Mood Whiplash - Amnesiac, due to the various genres utilized and the overall atmosphere of fear and confusion, has a lot of this. The paranoid, jittery "Packt Like Sardines in a Crushd Tin Box" is followed by the peaceful, sad "Pyramid Song," which is then followed by the nightmarish "Pulk/Pull Revolving Doors," and so on.
Amnesiac unfortunately seems to have gotten a lukewarm reception among critics, perhaps for this reason. It's quite popular among fans, though, to the point of being considered an Ensemble Darkhorse.
Occurs within "My Iron Lung" between the quietly grim verses and distorted choruses.
My Greatest Failure - A lot of the band members have remarked that Hail to the Thief in particular was an album they wish they could have went back to; Thom, Ed and Colin all seem to agree that the album was filled with too many songs and not edited well enough, which was in part a result of their more spontaneous recording process.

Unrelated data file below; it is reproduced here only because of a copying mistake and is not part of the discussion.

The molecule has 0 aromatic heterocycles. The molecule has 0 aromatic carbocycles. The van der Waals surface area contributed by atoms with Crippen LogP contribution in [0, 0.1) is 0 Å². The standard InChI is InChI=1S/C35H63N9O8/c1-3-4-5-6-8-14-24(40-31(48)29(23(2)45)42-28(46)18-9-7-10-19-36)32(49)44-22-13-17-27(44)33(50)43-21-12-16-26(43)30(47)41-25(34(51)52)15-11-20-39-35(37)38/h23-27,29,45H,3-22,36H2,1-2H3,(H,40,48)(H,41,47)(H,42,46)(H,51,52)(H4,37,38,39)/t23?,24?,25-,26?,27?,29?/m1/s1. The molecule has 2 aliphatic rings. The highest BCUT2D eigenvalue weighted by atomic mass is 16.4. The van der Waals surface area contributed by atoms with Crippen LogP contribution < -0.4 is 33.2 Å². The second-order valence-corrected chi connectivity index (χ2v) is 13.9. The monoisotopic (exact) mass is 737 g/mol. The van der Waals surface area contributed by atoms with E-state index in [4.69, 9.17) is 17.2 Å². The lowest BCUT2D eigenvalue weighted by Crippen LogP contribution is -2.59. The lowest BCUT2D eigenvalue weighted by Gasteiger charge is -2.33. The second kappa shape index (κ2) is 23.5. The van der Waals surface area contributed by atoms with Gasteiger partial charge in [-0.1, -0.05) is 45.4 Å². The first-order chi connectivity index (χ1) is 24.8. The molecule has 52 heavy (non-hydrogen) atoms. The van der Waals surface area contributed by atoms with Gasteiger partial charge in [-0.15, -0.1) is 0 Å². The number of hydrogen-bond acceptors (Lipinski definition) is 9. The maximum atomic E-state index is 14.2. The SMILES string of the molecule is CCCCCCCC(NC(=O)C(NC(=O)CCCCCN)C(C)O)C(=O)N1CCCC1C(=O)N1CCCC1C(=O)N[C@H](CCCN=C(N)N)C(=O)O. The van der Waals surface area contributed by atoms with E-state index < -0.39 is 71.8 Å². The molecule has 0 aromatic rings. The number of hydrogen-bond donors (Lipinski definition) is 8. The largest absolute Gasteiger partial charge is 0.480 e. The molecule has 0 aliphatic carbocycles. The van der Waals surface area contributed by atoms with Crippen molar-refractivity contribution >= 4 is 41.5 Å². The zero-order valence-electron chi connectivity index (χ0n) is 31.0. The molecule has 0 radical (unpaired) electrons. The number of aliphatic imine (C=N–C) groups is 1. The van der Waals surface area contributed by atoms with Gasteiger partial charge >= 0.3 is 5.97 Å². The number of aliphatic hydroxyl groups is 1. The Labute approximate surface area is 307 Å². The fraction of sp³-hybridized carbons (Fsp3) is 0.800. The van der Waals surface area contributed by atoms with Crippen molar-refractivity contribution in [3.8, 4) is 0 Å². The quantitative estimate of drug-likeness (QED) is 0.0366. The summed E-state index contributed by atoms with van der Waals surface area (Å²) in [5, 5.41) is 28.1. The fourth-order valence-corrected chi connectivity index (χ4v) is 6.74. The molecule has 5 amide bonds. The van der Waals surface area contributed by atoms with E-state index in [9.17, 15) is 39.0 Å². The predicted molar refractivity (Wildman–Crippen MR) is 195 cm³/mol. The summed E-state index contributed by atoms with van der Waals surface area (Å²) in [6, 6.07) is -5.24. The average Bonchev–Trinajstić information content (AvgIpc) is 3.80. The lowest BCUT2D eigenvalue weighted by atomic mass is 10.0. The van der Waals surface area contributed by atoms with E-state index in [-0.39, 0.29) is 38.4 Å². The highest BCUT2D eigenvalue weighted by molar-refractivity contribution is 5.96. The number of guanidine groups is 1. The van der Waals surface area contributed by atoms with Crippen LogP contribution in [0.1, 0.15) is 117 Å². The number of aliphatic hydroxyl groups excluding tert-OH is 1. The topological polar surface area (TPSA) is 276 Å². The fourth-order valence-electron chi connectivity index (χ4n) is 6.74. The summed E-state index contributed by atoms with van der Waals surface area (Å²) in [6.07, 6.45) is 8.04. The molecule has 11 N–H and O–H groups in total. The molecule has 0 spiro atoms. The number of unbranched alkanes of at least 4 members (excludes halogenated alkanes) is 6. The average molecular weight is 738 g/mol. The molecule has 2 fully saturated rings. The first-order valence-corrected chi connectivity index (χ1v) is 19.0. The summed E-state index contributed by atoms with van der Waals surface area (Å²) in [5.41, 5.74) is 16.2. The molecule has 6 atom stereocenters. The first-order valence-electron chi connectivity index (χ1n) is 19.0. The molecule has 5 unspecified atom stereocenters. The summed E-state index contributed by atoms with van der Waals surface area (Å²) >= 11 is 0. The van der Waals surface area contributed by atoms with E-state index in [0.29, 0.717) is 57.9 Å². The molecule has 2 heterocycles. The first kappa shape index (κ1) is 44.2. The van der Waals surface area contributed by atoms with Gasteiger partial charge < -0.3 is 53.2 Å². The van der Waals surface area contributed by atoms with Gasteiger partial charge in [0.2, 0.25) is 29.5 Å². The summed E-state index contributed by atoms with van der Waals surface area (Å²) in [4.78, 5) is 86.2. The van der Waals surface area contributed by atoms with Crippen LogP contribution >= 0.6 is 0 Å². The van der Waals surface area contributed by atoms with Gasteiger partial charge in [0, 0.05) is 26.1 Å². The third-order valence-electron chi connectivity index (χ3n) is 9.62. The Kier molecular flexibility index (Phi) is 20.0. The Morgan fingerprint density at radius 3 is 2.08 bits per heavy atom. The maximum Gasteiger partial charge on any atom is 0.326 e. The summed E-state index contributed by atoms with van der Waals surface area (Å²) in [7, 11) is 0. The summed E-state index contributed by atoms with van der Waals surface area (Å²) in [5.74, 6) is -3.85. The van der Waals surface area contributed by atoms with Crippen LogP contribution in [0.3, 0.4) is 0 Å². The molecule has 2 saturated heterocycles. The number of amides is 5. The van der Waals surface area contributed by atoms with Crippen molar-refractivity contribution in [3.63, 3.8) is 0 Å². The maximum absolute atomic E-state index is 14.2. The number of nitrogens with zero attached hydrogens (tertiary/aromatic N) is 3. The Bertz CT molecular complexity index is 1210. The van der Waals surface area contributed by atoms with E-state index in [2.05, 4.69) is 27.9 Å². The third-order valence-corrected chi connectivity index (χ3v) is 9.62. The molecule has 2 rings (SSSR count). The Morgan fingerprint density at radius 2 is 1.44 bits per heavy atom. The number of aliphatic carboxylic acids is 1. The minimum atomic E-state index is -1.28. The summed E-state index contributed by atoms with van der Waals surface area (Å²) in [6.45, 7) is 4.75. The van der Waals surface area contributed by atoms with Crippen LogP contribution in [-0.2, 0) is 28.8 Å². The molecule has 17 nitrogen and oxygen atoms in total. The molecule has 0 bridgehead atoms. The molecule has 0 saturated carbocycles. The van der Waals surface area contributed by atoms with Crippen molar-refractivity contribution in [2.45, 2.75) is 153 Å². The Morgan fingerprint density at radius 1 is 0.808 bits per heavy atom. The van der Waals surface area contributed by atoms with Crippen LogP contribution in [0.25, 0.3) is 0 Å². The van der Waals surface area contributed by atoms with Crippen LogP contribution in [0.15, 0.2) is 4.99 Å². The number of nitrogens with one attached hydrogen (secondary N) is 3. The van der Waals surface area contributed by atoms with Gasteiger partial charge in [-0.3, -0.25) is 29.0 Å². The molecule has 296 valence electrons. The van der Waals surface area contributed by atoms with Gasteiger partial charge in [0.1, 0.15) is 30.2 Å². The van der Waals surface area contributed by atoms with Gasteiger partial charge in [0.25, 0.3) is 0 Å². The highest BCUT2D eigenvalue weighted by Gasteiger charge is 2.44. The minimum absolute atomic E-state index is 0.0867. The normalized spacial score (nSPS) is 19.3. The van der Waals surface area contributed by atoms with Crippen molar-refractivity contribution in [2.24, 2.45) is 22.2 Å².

Pablo Honey seems to go without saying by both the band and the fanbase.
Die-hard fans of The Bends and OK Computer-era Radiohead think that Kid A ruined the band forever.
The King of Limbs for goodness' sake. It's hard to even categorize what kind of sound it really is.
Nice Hat - Thom dons one for the "Lotus Flower" video.
Ed as of late seems to be donning a similar hat in their live performances.
Nipple and Dimed - The video for "Paranoid Android" featured cartoon nipples which had to be covered up for US release. The band seemed confused that the censors balked at the cartoon nudity but had no trouble at all with the scene in which a man accidentally cuts his own limbs off.
Non-Appearing Title - So many. "Idioteque," "Paranoid Android," (though this almost drops its title if you listen to the robotic backing vocals) "Packt Like Sardines in a Crushd Tin Box," "Cuttooth," "Talk Show Host," "The Amazing Sounds of Orgy," "Codex," "Worrywort," "Motion Picture Soundtrack," etc.